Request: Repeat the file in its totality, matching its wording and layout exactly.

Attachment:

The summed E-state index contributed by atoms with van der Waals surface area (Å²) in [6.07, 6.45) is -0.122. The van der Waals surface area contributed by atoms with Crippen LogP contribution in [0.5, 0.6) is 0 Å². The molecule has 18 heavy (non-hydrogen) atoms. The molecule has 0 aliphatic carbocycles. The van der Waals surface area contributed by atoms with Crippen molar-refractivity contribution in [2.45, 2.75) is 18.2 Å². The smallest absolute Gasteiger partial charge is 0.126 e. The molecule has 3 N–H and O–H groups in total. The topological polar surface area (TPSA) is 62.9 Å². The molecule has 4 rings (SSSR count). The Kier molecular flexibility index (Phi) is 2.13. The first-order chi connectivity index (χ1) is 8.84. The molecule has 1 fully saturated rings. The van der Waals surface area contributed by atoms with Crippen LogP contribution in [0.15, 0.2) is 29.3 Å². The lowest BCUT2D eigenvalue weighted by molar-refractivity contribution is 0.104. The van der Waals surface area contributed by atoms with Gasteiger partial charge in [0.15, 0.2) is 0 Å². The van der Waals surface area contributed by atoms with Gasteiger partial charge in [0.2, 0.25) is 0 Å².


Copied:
The summed E-state index contributed by atoms with van der Waals surface area (Å²) in [6.07, 6.45) is -0.122. The van der Waals surface area contributed by atoms with Crippen LogP contribution in [0.5, 0.6) is 0 Å². The molecule has 18 heavy (non-hydrogen) atoms. The molecule has 0 aliphatic carbocycles. The van der Waals surface area contributed by atoms with Crippen molar-refractivity contribution in [2.45, 2.75) is 18.2 Å². The smallest absolute Gasteiger partial charge is 0.126 e. The molecule has 3 N–H and O–H groups in total. The topological polar surface area (TPSA) is 62.9 Å². The molecule has 4 rings (SSSR count). The Kier molecular flexibility index (Phi) is 2.13. The first-order chi connectivity index (χ1) is 8.84. The molecule has 1 fully saturated rings. The van der Waals surface area contributed by atoms with Crippen LogP contribution in [0.15, 0.2) is 29.3 Å². The lowest BCUT2D eigenvalue weighted by molar-refractivity contribution is 0.104. The van der Waals surface area contributed by atoms with Gasteiger partial charge in [0.15, 0.2) is 0 Å². The van der Waals surface area contributed by atoms with Gasteiger partial charge in [0.2, 0.25) is 0 Å².